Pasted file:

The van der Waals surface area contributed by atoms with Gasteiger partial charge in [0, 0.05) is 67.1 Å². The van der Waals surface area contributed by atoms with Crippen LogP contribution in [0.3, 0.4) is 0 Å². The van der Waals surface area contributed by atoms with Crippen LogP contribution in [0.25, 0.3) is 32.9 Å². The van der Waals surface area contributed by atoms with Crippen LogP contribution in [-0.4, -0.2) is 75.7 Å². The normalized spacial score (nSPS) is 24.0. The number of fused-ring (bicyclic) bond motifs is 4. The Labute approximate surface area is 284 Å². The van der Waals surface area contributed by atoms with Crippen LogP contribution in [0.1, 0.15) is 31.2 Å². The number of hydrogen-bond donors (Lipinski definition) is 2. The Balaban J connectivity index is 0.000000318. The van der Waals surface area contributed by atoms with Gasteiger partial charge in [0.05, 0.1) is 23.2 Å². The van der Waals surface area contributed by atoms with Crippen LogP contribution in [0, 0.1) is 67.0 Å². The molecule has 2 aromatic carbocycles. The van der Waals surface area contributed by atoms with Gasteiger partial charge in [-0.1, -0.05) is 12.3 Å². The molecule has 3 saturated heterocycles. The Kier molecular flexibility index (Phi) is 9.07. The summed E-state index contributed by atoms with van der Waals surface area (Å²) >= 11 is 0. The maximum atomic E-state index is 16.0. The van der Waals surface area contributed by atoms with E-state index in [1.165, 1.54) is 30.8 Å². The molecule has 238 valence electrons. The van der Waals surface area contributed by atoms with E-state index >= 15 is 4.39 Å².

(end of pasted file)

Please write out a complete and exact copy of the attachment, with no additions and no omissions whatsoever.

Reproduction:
The van der Waals surface area contributed by atoms with Gasteiger partial charge in [0, 0.05) is 67.1 Å². The van der Waals surface area contributed by atoms with Crippen LogP contribution in [0.3, 0.4) is 0 Å². The van der Waals surface area contributed by atoms with Crippen LogP contribution in [0.25, 0.3) is 32.9 Å². The van der Waals surface area contributed by atoms with Crippen LogP contribution in [-0.4, -0.2) is 75.7 Å². The normalized spacial score (nSPS) is 24.0. The number of fused-ring (bicyclic) bond motifs is 4. The Labute approximate surface area is 284 Å². The van der Waals surface area contributed by atoms with Crippen LogP contribution in [0.1, 0.15) is 31.2 Å². The number of hydrogen-bond donors (Lipinski definition) is 2. The Balaban J connectivity index is 0.000000318. The van der Waals surface area contributed by atoms with Gasteiger partial charge in [0.05, 0.1) is 23.2 Å². The van der Waals surface area contributed by atoms with Crippen LogP contribution in [0, 0.1) is 67.0 Å². The molecule has 2 aromatic carbocycles. The van der Waals surface area contributed by atoms with Gasteiger partial charge in [-0.1, -0.05) is 12.3 Å². The molecule has 3 saturated heterocycles. The Kier molecular flexibility index (Phi) is 9.07. The summed E-state index contributed by atoms with van der Waals surface area (Å²) >= 11 is 0. The maximum atomic E-state index is 16.0. The van der Waals surface area contributed by atoms with E-state index in [1.165, 1.54) is 30.8 Å². The molecule has 238 valence electrons. The van der Waals surface area contributed by atoms with E-state index >= 15 is 4.39 Å².